French tending to their wounded in the trenches of WWI
Henri Barbusse (1873-1935) was a French novelist. At the outbreak of the first World War in 1914, at the age of forty-one, Barbusse enlisted in the French army to fight the Germans. He spent almost a year and a half fighting in the trenches at the front lines. At the end of 1915 he was moved into a clerical position due to pulmonary damage, exhaustion, and dysentery. In 1916 Barbusse became famous with the publication of Under Fire, a fictional novel based on his actual experiences at the front. Under Fire describes war in gritty and brutal realism, depicting in detail the wretched conditions in the trenches, and the horror of the death all around him. Later he would write of those awful times: “I keep remembering, I keep remembering. My heart has no pity on me.”
In the novel, Barbusse tells of a conversation overhead in a trench full of wounded men after a battle. One of the men knows that he is dying, and he says to the other: “Listen Dominique, you have lived a bad life. But there are no convictions against me. There is nothing in the books against my name. Take my name. Take my life. I give it to you. Just like that, you will have no more convictions on your record. Take my papers. There are there in my pocketbook. Go on, take them, and hand yours over to me. Then, I can carry all your crimes away with me, and you can start over.” (Identification papers were less sophisticated then, though even now identities can be switched or stolen.)
At an infinitely higher level, this is what Jesus did for us on the cross. He, the sinless one, took our sins onto himself and then to the cross. In him we now appear in a new light before God, reconciled and forgiven.
I Peter 2:24 — (Jesus) bore our sins in his body on the cross, so that we might die to sins and live for righteousness; by his wounds you have been healed.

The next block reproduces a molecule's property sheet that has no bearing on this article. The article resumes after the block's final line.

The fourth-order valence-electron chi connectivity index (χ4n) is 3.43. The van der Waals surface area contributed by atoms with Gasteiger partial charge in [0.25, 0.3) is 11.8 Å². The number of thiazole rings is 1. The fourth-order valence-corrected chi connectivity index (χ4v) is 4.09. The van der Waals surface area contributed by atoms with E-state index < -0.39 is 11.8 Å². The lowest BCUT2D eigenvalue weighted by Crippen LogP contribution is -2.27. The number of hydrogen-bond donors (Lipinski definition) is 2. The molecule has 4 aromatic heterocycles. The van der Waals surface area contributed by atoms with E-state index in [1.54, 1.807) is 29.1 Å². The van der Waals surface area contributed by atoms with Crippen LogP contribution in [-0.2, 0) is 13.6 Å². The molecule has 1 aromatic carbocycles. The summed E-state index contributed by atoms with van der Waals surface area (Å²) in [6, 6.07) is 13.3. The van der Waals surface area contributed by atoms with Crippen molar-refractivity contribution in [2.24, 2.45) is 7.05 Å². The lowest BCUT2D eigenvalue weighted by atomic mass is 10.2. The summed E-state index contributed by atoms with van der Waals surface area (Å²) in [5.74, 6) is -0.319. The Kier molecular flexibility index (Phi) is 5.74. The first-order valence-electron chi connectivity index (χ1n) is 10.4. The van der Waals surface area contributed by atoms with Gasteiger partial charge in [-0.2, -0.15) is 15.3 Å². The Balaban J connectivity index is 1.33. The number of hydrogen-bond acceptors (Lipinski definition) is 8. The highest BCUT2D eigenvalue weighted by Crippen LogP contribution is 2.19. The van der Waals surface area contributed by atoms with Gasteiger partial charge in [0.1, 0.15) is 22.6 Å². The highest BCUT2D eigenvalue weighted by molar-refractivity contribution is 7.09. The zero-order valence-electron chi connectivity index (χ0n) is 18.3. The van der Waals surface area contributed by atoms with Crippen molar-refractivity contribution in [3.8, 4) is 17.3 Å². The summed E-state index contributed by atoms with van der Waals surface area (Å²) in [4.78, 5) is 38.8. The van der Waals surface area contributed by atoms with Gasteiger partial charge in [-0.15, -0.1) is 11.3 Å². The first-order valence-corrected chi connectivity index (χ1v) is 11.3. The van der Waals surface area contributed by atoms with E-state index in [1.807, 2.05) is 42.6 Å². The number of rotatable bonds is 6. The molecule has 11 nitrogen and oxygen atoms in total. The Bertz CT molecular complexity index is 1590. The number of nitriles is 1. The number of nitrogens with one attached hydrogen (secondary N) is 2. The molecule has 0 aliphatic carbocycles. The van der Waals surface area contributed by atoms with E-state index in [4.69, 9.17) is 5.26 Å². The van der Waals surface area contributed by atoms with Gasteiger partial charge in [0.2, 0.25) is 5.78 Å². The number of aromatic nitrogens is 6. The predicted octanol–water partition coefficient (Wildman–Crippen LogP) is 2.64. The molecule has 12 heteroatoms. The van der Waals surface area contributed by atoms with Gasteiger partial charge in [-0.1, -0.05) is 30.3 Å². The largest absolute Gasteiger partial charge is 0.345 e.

Isaiah 53:3-6 — He was despised and rejected by mankind, a man of suffering, and familiar with pain. Like one from whom people hide their faces he was despised, and we held him in low esteem. Surely he took up our pain and bore our suffering, yet we considered him punished by God, stricken by him, and afflicted. But he was pierced for our transgressions, he was crushed for our iniquities; the punishment that brought us peace was on him, and by his wounds we are healed. We all, like sheep, have gone astray, each of us has turned to our own way; and the Lord has laid on him the iniquity of us all.
I Corinthians 15:1-4 — Now, brothers, I want to remind you of the gospel I preached to you, which you received and on which you have taken your stand. By this gospel you are saved, if you hold firmly to the word I preached to you. Otherwise, you have believed in vain. For what I received I passed on to you as of first importance: that Christ died for our sins according to the Scriptures, that he was buried, that he was raised on the third day according to the Scriptures.
Colossians 3:3 — For you died, and your life is now hidden with Christ in God.
Lord Jesus Christ, Son of the Living God, have mercy on me, a poor sinner.
–The ancient Jesus prayer